Wednesday, December 19, 2012

Fanapt: The Drug Prescribed For The Shooter

The December 18, 2012 Business Insider says that he was prescribed a controversial anti-psychotic medicine named Fanapt.  Yet a search shows no obvious matches to Asperger's Syndrome, but it is prescribed for schizophrenia.  Let me emphasize that I am not saying that Fanap caused the attack (although there are concerns about it provoking aggression), but that it is increasingly appearing that he was schizophrenic, not Asperger's.

UPDATE: A reader tells me that Fanapt is ALSO prescribed for autism spectrum disorders. I found this reference to it, but the manufacturer's web site doesn't mention it.  Is this perhaps an off-label use?

UPDATE 2: This note from Regence Blue Shield concerning Fanapt and autism says:

There is limited evidence for the efficacy of pharmacotherapy in autistic disorder;
however, SSRIs and atypical antipsychotics are used to alleviate some of the associated
UPDATE 3: The "uncle" turns out to be unrelated, and a well-known criminal.


  1. Not to pick nits, but thats Fanapt (iloperiodne).

    And it has a whole raft of bad side effects, IMHO

  2. Thanks for the catch on the typo. And one of the links points to some of those problems.

  3. They all have a "whole raft of bad side effects", those are just considered to be worth paying to keep sane. Although of course those results in grave compliance problems, outside of institutions many just won't take the meds that make them feel so nasty. That was a problem with the woman who suffered from postpartum psychosis and killed her children; when I heard she was on an old "typical" antipsychotic I knew she was getting depot injections (that stay in the body and work for a while), and indeed, she was flushing her Zyprea down the toilet.

    I speak from experience: after a doctor screwed up and prescribed a drug that made me hypomanic (mania without hallucinations, and fortunately I realized I was impaired and didn't do anything too stupid), and took too long to recognize it, I was prescribed full strength Zyprea for a while.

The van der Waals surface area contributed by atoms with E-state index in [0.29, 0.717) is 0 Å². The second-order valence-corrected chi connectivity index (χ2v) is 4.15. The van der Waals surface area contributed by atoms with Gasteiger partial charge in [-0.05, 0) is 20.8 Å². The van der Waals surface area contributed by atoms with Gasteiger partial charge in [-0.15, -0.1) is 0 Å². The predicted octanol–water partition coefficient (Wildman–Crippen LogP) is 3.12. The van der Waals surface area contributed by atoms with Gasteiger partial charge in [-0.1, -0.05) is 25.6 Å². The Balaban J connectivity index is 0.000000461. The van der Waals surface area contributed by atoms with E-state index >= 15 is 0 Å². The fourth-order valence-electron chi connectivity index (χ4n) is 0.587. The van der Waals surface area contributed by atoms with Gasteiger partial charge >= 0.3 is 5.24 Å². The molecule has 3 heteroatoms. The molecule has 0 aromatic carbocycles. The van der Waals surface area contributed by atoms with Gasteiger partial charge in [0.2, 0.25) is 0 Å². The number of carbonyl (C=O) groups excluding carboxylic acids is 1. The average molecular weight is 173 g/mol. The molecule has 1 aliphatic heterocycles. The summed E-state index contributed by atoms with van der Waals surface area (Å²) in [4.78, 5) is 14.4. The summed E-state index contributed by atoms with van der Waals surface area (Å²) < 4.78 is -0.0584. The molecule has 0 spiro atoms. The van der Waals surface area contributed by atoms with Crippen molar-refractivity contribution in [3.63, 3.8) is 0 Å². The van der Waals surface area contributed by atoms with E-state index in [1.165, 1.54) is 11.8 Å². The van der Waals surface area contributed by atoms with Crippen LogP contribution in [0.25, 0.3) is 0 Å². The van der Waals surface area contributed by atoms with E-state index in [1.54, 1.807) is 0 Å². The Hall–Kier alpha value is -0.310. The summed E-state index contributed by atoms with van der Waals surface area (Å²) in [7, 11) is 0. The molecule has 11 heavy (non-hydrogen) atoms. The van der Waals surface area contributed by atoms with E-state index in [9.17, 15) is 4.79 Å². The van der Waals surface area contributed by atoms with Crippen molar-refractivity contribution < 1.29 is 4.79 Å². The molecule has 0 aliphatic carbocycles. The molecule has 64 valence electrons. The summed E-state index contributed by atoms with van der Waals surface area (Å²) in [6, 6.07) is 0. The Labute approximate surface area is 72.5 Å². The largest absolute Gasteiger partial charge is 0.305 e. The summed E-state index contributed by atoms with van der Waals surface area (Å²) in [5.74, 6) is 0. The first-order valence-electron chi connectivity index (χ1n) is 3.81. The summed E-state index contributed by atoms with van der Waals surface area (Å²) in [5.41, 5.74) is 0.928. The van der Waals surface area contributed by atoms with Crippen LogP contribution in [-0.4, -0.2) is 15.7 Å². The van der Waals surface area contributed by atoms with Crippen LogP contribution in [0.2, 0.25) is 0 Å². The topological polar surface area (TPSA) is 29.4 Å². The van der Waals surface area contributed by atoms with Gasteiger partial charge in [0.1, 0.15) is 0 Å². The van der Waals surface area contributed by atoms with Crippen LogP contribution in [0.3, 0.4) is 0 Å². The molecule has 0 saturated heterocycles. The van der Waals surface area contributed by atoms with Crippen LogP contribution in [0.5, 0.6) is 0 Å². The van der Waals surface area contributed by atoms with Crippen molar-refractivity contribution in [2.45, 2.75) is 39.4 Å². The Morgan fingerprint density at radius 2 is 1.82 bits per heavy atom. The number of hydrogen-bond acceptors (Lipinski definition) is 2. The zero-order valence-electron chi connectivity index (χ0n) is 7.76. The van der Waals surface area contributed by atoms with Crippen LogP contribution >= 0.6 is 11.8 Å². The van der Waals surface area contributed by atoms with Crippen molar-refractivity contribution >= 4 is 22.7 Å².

Not fun. At all. But it brought me down quickly and smoothly, so I tolerated it. Barely.

    Anyway, a drug like Fanapt which hits that range of receptors is not going to be nice, so the suspicion that he had worse problems than we've been told about so far is warranted. Although these drugs are used off label, and some are used on label to control bipolar disorder as well as schizophrenia.

    (Lithium may be the gold standard but it's therapeutic index is narrow, frequent blood tests are required to make sure the patient stays in that narrow window, and it's not too pleasant according to an acquaintance who was taking it. Anticonvulsants are also used, but a lot of people have intolerable side effects (e.g. skin rash) and they are the only class of drugs I've heard of where generics frequently don't work, so atypical antipsychotics are a legit alternative. Doesn't sound like the shooter had bipolar disorder, though, not even close.)